Christopher, your orginal post was well over a month ago, but here's my "story" in regards to your first two posts (education and nurses). My elementary, middle, and high schools had NO nurses! I know since I had a low once in first grade and my teacher had to get a girl to run to the cafeteria and get me juice and my mom had to come, in middle school I was an "office aid" and when people got hurt, they were sent to what seemed like an abandoned room with one bed, a first aid kit, and plenty of ice, and in high school I completely tore my ACL, and I was told to sit down outside of the principle's office and wait for my dad... no nurse... ever! As for diabetes education... even worse. In the beginning of every school year, I would always check the index of my science textbooks and check for "diabetes." Very little information was on it, and most of the time, the teachers never even bothered to go through those sections... not even when i was in the university. I was also dissapointed in a nutrition class I took because the professor only spoke about type 2 diabetes and as always, ended EVERY single lecture about how fat everyone is (seriously, she only spoke about the population getting obese, and she thought she had to lose weight eventhough her bones were visible... quite disturbing).
Well, that's my input. From this, i can def. see why people easily confuse type 2 with type 1... it's just not mentioned in school like it should be. Also, when watching the news, headlines always say diabetes, and sometimes when the actual report comes out, they fail to distinguish which of the two they are refering to (although most of the time it's for type 2). Okay, I'm getting off the subject matter here, so I'll stop, but I hope this helped???
take care and good luck on your research!
Thanks so much for your comments, sadly your story is becoming quite common, there are many factors that lead to the lack of full time nurses in schools all over the world (I am based in Canada), many of the reasons get tangled up in funding or lack thereof. A school nurse can demand a salary of between $40,000 - $60,000 so even though having a full-time nurse means quicker medical attention for sick kids, budget constraints mean that having one is now a luxury, not a necessity. I don't think this will change in the near future so what are the alternatives?
In some states in the US, as an alternative to having nurses on campus full time, teachers and aids are trained and taught to administer the treatment. This seems a very good idea initially, basic diabetes care can be provided by the most illiterate of people so why not? Well, there are many reasons I do not agree with this alternative measure. One of which is in regard to the subtle complications of many childhood illnesses (such as diabetes), they require professionally trained and skilled individuals, nurses are lifesavers, they are not part-time healers and as such I fell that they need to be an integral part to any school system.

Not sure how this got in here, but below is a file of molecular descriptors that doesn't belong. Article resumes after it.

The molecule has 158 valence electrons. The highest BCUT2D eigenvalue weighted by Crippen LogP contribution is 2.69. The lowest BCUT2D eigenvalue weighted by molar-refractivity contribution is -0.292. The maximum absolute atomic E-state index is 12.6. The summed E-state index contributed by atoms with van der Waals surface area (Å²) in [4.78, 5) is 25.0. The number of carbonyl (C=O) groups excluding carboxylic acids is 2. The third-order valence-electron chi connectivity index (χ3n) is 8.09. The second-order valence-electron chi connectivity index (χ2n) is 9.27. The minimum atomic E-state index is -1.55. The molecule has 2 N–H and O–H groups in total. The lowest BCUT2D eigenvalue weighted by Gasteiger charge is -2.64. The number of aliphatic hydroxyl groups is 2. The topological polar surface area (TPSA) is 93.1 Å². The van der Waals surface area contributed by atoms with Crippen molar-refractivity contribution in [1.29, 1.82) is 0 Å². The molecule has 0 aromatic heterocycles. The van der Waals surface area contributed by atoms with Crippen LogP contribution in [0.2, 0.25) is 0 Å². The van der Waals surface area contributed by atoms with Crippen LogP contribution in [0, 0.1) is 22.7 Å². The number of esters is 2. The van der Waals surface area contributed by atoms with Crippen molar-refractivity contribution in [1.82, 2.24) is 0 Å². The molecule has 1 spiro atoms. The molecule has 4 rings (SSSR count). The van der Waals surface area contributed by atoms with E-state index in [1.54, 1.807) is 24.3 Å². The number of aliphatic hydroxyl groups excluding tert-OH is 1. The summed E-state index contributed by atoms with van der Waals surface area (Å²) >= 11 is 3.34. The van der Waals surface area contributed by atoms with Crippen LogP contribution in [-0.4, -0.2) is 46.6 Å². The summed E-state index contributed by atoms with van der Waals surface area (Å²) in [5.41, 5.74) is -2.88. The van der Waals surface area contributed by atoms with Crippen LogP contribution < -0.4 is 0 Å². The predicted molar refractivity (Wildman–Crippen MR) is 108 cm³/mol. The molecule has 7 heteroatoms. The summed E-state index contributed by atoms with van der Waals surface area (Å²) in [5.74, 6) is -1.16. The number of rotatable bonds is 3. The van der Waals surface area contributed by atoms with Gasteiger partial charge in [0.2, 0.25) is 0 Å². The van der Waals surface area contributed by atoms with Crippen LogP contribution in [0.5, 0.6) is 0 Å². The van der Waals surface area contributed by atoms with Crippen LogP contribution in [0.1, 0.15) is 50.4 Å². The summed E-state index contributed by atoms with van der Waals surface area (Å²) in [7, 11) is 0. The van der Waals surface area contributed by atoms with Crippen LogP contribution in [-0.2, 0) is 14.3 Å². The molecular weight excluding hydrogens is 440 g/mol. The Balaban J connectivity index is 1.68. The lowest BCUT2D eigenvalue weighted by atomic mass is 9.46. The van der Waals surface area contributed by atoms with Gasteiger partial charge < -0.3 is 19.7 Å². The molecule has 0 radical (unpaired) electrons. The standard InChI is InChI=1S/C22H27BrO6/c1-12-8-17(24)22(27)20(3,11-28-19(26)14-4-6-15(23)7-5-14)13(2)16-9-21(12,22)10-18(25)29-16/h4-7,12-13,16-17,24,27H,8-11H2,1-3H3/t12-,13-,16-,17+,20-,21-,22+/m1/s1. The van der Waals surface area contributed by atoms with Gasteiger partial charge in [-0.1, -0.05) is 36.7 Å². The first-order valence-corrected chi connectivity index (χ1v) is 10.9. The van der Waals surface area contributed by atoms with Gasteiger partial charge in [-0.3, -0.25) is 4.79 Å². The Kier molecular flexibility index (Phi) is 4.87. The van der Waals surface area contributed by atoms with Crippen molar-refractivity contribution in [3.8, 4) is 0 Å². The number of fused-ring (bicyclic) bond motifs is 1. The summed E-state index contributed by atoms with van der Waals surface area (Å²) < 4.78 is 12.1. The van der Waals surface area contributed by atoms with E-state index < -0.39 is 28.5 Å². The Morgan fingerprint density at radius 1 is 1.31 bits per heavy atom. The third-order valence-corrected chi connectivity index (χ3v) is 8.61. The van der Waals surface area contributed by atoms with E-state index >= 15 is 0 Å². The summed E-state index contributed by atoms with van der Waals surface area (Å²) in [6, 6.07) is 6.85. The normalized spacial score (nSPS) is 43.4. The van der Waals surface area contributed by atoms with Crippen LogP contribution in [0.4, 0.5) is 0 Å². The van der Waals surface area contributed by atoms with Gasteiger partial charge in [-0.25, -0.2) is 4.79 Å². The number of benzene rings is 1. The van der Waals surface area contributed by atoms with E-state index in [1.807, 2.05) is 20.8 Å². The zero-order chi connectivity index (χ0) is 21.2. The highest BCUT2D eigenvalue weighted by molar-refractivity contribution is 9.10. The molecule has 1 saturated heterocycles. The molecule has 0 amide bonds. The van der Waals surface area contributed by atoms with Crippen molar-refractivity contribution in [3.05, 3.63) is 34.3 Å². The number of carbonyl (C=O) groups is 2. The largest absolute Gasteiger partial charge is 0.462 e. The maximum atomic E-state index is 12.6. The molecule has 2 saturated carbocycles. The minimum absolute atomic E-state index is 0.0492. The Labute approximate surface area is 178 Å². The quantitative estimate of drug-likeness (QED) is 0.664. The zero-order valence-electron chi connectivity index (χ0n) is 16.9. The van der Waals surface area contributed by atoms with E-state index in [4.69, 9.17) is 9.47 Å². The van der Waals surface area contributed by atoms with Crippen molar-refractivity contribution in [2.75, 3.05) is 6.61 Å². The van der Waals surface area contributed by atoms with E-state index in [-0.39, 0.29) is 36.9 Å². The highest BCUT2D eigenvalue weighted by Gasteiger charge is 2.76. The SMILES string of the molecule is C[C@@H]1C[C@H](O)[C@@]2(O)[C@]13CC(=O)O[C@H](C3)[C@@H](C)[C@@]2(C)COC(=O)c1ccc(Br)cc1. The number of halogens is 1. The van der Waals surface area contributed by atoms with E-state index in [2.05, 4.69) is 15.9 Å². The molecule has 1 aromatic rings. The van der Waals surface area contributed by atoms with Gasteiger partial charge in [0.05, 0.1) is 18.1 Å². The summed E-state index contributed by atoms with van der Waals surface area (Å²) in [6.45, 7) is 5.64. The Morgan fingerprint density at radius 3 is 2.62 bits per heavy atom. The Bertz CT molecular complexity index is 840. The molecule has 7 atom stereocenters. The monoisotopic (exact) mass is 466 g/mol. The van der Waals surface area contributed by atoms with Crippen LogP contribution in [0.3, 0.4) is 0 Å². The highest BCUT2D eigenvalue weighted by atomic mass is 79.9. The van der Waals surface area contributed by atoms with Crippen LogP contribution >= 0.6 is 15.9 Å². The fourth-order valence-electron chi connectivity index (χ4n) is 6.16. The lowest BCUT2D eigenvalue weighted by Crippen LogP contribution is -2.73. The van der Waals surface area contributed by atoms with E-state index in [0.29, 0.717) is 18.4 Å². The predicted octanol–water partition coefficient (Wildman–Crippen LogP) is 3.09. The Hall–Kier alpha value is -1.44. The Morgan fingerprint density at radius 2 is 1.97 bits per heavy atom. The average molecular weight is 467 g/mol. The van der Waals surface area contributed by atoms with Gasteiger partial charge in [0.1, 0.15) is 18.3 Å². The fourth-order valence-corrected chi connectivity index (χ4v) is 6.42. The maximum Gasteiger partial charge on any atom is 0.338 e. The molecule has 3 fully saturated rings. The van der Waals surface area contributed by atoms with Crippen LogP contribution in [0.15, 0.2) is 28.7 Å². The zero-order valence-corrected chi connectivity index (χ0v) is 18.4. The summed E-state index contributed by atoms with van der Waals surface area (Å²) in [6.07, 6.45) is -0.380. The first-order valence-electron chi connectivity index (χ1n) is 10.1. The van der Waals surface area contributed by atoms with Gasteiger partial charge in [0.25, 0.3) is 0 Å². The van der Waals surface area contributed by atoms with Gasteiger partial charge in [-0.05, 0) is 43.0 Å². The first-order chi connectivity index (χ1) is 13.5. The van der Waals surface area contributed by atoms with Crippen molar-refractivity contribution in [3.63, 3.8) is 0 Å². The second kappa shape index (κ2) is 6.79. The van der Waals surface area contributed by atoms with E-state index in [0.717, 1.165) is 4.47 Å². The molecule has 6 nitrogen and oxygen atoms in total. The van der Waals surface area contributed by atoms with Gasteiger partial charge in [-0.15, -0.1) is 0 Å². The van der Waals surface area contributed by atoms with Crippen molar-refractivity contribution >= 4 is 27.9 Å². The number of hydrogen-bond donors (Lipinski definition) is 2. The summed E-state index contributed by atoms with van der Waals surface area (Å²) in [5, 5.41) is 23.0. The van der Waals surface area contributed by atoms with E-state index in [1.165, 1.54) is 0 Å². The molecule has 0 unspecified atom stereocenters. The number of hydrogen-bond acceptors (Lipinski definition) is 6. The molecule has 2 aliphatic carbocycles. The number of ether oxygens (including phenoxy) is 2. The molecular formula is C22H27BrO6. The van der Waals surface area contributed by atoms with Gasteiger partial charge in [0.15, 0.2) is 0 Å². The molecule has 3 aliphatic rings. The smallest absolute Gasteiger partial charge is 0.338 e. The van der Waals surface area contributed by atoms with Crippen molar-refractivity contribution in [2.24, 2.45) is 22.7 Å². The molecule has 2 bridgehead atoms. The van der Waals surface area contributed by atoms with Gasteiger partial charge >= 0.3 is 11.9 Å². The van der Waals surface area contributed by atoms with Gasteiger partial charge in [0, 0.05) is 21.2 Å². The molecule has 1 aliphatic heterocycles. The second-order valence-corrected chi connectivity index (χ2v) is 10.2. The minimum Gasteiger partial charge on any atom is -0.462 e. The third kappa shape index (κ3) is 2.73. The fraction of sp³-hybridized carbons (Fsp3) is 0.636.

I wonder if local hospitals could join with their closest schools to share resources?
Your concerns about the troubles people have differentiating between type 1 + 2 are interesting, I know that the JDRF a few years ago were investing a chunk of its awareness campaign dollars into creating a “series of materials” to educate the public about the difference between Type 1 and Type 2 but obviously more needs to be done.
I fear that the attention span of the general public is getting shorter and shorter. As a challenge, how would you sum up the difference (in one sentence or in a relatively small amount of bullet points) between type 1 + 2 to our continuously restless and impulsive fellow public?
You also mentioned that all your nutrition lectures ended with talks about weight? When you think about it, weight issues are broadcasted everywhere you look nowadays, from advertising, the media, even doctors promote a thin build over a heavy one, it must get oppressive for kids. Do you think weight and health are related?
Thanks for your imput Ruth :o)